Researchers at the University of Guelph have discovered that the cannabis plant produces pain-relieving molecules that are 30 times more powerful than aspirin.
“There’s clearly a need to develop alternatives for relief of acute and chronic pain that go beyond opioids,” said Professor Tariq Akhtar from the Department of Molecular and Cellular Biology, who worked on the study.
“These molecules are non-psychoactive and they target the inflammation at the source, making them ideal painkillers,” he added.
The two important molecules that the cannabis plant creates – cannflavin A and cannflavin B have anti-inflammatory properties that are nearly 30 times more effective gram-for-gram than aspirin, also known as acetylsalicylic acid.
Professor Akhtar and his colleague Professor Steven Rothstein dedicated themselves to understanding how cannabis produces these cannflavins after pot was legalized in Canada last year.
“Our objective was to better understand how these molecules are made, which is a relatively straightforward exercise these days,” Akhtar explained further.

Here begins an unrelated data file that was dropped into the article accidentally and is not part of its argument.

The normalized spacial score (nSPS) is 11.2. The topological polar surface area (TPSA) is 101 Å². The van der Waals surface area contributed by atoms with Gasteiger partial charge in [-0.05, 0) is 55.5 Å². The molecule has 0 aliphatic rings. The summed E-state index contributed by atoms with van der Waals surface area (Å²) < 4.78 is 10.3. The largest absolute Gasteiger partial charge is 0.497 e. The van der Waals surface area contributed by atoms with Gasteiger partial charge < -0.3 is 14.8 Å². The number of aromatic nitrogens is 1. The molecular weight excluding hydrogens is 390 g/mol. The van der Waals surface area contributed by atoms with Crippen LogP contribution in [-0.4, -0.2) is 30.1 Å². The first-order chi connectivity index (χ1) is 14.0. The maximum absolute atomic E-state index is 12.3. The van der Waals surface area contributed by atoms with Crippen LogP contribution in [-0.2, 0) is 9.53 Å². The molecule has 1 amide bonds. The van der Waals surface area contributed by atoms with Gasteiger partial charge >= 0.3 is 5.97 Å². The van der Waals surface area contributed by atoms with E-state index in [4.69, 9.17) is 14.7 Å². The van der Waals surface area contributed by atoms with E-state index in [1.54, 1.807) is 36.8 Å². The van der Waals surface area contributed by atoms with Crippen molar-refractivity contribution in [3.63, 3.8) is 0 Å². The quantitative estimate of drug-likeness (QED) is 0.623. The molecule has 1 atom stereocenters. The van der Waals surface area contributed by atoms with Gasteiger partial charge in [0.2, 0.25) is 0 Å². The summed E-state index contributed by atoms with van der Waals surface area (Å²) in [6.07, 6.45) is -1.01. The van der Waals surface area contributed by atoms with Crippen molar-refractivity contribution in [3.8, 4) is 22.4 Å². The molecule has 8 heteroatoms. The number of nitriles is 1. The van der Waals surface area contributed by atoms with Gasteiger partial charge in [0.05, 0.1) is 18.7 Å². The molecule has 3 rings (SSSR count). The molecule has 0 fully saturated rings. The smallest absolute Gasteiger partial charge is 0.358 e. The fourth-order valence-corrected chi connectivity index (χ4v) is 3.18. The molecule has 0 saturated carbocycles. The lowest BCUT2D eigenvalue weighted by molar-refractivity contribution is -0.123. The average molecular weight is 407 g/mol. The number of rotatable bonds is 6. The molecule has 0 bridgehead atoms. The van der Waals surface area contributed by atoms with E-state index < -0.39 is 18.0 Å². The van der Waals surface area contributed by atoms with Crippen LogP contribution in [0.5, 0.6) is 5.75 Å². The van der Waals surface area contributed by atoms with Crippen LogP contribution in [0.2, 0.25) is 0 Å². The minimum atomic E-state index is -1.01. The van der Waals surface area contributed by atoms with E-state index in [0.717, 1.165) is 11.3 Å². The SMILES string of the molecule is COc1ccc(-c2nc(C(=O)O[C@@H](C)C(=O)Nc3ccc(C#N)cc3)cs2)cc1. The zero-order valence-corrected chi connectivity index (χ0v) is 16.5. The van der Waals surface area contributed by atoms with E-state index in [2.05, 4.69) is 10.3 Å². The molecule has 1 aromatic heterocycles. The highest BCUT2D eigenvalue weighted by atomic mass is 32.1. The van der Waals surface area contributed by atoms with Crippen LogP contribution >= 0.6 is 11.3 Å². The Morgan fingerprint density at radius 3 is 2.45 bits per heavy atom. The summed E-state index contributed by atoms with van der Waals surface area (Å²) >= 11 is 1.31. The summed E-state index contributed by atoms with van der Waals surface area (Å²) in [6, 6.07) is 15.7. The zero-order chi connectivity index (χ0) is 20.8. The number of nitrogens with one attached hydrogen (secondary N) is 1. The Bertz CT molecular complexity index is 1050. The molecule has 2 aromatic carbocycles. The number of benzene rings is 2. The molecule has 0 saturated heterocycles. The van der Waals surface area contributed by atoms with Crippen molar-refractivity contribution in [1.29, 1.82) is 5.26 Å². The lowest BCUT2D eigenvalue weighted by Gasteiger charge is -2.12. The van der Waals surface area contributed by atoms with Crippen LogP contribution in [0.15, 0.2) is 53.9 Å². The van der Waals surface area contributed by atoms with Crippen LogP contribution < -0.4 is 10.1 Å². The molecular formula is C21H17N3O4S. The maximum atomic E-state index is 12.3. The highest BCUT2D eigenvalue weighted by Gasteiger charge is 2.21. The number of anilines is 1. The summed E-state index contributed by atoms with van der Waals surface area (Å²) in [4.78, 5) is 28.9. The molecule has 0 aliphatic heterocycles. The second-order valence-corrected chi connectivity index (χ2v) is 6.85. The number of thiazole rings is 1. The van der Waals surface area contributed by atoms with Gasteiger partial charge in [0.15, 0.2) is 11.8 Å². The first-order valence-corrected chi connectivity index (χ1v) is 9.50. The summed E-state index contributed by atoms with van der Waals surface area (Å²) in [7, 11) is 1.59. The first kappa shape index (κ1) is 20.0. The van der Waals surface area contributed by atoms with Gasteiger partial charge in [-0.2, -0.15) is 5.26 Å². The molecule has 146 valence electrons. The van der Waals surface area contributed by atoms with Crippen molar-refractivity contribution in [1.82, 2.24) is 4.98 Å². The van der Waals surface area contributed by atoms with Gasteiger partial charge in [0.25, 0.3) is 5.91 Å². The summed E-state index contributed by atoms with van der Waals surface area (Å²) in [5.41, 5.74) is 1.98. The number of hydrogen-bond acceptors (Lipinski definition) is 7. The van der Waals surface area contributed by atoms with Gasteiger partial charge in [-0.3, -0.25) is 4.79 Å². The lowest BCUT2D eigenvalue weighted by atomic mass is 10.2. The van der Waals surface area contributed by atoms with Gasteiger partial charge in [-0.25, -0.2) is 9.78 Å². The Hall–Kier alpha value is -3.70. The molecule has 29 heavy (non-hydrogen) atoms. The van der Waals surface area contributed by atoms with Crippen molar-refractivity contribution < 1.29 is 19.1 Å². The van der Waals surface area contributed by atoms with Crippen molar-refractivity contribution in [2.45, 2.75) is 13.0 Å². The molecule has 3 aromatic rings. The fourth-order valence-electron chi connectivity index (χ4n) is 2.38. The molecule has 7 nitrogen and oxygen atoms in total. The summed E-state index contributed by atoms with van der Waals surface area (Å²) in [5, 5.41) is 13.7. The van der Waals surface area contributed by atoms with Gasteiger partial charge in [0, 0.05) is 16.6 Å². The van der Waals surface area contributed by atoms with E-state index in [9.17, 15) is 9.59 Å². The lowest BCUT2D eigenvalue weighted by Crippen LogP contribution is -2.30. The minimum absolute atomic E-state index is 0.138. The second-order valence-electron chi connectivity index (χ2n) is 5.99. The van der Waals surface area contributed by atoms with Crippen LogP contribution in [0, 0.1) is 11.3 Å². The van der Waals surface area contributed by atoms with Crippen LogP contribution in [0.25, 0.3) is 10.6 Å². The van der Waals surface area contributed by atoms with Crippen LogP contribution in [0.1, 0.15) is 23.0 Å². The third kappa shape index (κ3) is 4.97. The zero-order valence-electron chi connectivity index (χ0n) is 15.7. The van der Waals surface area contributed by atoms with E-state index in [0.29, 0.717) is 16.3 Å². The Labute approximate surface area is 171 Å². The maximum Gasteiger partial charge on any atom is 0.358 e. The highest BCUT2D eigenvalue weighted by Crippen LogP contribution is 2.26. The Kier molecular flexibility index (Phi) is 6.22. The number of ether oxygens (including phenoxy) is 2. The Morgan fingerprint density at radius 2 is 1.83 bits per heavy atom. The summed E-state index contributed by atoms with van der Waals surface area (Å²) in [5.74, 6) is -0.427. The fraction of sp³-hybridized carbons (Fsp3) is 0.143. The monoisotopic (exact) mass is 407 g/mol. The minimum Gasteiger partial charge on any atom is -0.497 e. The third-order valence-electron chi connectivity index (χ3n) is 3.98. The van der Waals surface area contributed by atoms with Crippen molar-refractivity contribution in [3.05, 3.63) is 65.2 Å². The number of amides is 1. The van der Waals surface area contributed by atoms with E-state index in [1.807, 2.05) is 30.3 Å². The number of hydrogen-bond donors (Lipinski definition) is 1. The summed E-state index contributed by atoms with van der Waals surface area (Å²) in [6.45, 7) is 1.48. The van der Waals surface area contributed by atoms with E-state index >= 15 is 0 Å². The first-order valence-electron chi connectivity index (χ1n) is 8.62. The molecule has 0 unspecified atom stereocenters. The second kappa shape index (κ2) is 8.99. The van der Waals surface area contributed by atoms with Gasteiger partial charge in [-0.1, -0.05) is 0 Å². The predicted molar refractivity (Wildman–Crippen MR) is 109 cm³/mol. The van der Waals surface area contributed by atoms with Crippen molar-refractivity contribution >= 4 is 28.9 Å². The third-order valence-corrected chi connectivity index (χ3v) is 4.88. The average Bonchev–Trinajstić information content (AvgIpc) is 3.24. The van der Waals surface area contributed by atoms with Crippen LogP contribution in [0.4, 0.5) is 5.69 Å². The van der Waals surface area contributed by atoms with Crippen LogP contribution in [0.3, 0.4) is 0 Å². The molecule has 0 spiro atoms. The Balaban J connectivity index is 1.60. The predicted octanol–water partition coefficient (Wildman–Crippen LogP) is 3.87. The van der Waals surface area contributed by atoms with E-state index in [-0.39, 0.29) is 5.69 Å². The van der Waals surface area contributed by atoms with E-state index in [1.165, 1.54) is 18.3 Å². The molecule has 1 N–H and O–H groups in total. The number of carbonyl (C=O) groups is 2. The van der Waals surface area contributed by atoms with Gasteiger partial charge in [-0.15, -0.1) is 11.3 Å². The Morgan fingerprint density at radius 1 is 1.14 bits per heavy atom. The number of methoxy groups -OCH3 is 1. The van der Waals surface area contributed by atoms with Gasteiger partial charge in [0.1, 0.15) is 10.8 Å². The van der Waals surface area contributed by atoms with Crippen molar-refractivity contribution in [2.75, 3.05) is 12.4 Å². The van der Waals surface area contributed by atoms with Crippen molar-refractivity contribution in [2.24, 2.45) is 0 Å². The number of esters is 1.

“There are many sequenced genomes that are publicly available, including the genome of Cannabis sativa, which can be mined for information. If you know what you’re looking for, one can bring genes to life, so to speak, and piece together how molecules like cannflavins A and B are assembled,” he noted.
These findings, published in the Journal of Phytochemistry, could prove useful in the pursuit of a natural pain-relieving product, as the US continues to struggle with the opioid crisis.
The researchers have partnered with Toronto-based company Anahit to develop “effective and safe anti-inflammatory medicines from cannabis phytochemicals” and introduce them to the public through a wide variety of products, such as “creams, pills, sports drinks, transdermal patches and other innovative options,” according to Anahit CEO Darren Carrigan.
“Being able to offer a new pain relief option is exciting, and we are proud that our work has the potential to become a new tool in the pain relief arsenal,” Professor Rothstein highlighted.
Americans have been grappling with opioid addiction since the late 1990’s, in part due to the unique features of the US healthcare system, which favors prescription drugs over other forms of treatment.
Doctors in the US frequently prescribe strong painkillers like oxycodone and hydrocodone after surgery, or for patients suffering from chronic pain.
However, the consequences of these practices are staggering. According to data from the Centers for Disease Control and Prevention, opioids were involved in 47,600 overdose deaths in 2017 in the US, with 36% of those deaths connected to prescription analgesics.